Singapore, Singapore, December 13, 2012 --(PR.com
)-- SATA CommHealth awarded third prize in international contest.
SATA CommHealth greeting seals – colourful depictions of everyday life printed onto stamp-like seals that many older Singaporeans are familiar with, having seen it affixed onto letters, parcels and even greeting cards during the Fifties till 2004 when it was last printed annually.
The seals were launched in 1948 by then SATA or Singapore Anti-Tuberculosis Association to fund its operations in its fight to help the society rid itself of the then dreaded disease, Tuberculosis. What was remarkable was the seals were all produced in-house from the design to the printing process done by ex-patients. It was a tradition that was started to raise funds for SATA by selling the seals at $1 for 20 seals. Owners could use it to adorn their parcels or letters mailed out especially during the Christmas season. These greeting seals used by other anti-tuberculosis associations over the world were commonly known as Christmas seals in other parts of the world. However, as Singapore was a multi-racial society, it was renamed as greeting seals.
The very first SATA seal produced in 1948 showed a snow laden Christmas tree while seals in later years have depicted different ethnic groups in their costumes as well as dances and festivals. There were certain years where the seals featured local flora and fauna, works of local artists as well as Singapore landmarks and buildings.
The production of the “SATA CommHealth Seals” was an annual affair in the past and was used mainly for fund raising. However, since 2004, SATA CommHealth has discontinued the annual production of the seals and is now only produced during special occasions to keep the tradition alive.
Origin of the Christmas Seals (Source: SATA newsletter, Aug 1948)
The Christmas Seals campaign was a traditional method of fund-raising for many Tuberculosis (TB) and lung associations worldwide. Consisting of a set of colourful stamps that either depicted scenes and culture particular to the country, they were commonly used to decorate greeting cards, letters and envelopes though not used as official stamps. The cross of Lorraine, the emblem commonly used by TB associations globally is often shown alongside a brief message with the seals. The Christmas seals first started in Denmark in 1904 by an idea from a Danish postman, Einar Holboell who was fond of children and felt for children suffering from TB. He then thought of raising funds to help the sick and needy children. He hit upon the idea of getting people to donate a penny a seal during the festive season. Later, the idea was so well received that the King of Denmark even appealed to the kingdom’s subjects to support the sale of seals.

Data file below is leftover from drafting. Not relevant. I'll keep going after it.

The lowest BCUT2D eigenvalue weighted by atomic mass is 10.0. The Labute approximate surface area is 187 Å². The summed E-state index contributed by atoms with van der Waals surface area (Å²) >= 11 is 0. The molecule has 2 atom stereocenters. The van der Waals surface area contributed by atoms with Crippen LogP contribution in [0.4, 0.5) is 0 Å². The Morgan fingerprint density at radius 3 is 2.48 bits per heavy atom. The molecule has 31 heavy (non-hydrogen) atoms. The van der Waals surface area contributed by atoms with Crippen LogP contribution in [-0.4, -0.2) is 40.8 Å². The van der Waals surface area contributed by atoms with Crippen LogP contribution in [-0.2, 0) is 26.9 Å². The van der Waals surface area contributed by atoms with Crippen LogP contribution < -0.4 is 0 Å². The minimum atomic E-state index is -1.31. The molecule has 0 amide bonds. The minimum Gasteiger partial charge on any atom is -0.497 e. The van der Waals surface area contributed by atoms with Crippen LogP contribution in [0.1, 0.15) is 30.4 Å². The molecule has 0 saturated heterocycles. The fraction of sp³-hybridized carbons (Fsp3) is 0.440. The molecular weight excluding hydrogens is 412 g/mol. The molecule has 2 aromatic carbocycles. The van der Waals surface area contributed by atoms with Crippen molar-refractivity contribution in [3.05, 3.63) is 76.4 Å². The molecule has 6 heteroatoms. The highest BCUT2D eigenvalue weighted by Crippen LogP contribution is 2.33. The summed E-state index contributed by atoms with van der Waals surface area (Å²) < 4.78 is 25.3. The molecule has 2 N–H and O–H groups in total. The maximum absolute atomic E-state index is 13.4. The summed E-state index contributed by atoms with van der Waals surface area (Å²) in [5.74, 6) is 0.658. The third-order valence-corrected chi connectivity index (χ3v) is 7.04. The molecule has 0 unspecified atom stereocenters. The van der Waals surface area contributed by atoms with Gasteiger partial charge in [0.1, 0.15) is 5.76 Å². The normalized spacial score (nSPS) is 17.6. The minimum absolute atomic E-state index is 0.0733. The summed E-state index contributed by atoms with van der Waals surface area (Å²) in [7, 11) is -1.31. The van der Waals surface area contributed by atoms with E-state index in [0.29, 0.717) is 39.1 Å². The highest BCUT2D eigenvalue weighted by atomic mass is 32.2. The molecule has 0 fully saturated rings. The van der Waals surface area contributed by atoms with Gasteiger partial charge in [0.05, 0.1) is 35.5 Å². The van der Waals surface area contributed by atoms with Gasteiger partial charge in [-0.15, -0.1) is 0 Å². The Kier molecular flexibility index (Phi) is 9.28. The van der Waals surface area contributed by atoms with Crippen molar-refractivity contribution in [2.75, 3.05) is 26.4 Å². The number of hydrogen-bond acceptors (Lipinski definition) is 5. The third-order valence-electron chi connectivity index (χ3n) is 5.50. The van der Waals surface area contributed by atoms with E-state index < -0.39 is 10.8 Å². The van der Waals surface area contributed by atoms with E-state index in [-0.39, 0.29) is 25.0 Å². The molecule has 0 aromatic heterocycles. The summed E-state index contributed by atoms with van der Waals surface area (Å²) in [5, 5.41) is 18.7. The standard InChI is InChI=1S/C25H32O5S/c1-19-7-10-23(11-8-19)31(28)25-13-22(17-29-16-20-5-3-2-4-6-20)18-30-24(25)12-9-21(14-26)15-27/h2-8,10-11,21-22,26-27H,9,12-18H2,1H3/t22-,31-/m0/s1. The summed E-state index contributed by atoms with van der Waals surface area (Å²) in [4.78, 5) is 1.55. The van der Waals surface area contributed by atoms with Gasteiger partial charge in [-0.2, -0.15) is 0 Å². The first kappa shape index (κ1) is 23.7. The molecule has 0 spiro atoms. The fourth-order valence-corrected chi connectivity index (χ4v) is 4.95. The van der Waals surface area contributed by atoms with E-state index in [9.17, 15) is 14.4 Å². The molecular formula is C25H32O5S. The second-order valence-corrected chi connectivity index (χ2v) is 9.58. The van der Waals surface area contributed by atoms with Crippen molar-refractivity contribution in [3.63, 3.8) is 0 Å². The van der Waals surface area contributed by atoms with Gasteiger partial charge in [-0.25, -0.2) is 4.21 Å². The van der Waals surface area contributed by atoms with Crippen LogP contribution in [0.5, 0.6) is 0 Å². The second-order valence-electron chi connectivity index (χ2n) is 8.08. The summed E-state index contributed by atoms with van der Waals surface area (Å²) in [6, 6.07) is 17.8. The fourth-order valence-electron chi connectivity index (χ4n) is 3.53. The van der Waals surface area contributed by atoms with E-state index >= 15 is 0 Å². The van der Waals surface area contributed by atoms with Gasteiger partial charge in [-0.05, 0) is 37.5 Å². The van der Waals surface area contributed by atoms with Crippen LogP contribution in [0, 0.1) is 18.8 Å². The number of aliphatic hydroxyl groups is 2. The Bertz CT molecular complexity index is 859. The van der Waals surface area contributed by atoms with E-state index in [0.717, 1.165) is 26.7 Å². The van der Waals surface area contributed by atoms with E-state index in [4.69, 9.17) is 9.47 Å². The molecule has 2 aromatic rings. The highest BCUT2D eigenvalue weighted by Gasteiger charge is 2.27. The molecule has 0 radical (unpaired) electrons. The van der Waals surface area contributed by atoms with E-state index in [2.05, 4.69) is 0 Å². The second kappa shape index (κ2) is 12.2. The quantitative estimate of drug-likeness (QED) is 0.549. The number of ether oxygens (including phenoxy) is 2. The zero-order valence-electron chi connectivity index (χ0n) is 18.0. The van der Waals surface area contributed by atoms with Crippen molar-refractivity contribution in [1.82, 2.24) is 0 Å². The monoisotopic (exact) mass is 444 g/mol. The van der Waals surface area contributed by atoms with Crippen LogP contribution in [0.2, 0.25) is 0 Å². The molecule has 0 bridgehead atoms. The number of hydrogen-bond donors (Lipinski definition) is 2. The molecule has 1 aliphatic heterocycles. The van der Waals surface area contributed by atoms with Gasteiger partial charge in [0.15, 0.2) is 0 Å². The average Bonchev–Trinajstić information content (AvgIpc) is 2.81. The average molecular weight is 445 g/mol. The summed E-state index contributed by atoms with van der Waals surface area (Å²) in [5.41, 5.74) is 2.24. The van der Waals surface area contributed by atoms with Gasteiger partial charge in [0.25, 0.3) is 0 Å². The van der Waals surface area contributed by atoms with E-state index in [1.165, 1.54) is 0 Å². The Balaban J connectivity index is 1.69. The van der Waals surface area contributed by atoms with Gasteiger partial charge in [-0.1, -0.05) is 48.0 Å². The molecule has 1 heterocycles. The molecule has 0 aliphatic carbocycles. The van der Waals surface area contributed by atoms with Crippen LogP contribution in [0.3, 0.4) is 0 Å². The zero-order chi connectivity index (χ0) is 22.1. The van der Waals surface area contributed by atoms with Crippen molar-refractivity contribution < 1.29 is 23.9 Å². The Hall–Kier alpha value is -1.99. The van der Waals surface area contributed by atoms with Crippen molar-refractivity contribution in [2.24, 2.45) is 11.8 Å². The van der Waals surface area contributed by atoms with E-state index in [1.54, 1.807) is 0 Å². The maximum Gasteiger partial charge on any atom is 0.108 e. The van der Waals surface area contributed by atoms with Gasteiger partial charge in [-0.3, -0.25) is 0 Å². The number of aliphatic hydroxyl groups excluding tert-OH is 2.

In 1907, the idea then spread across to USA after it was seen how it had worked in Denmark to raise much needed funds for the needy and sick who were afflicted with Tuberculosis. A member of the Red Cross, Ms Emily Bissel decided to embark on this fund raising idea by creating the first seals as she had to raise $300 then to fund the Brandywine Shack hospital that was due to close. As part of her efforts, she managed to get the help of Philadelphia’s leading newspaper to help create awareness through stories and educating the public about this dreaded disease. As a result, Ms Bissel managed to raise $3,000 and the Brandywine shack hospital was saved.
International Union Against Tuberculosis and Lung Disease (IUATLD) Annual Christmas Seals Exhibit and Contest
In November, the SATA CommHealth seals were awarded third prize in the International Union against Tuberculosis and Lung Disease (IUATLD) Annual Christmas Seals Exhibit and Contest. The contest was held during the 43rd Union World Conference on Lung Health in Kuala Lumpur from 13-17 November 2012 at the KL Convention Centre, Malaysia. The contest attracted anti-Tuberculosis constituent members from 11 participating countries, namely Canada; France; Hong Kong; India; Japan; Malaysia; Republic of Korea; Singapore; Taipei, China; The Philippines; USA.
IUATLD holds a Christmas Seals Exhibit and Contest each year during its World Conference as a way of recognising this century-old lung health fundraising tradition. At the World Conference, the participating seals were displayed in The Union Village to be viewed by all delegates as well as for voting purposes. Union members voted for their favourite seals at the General Assembly.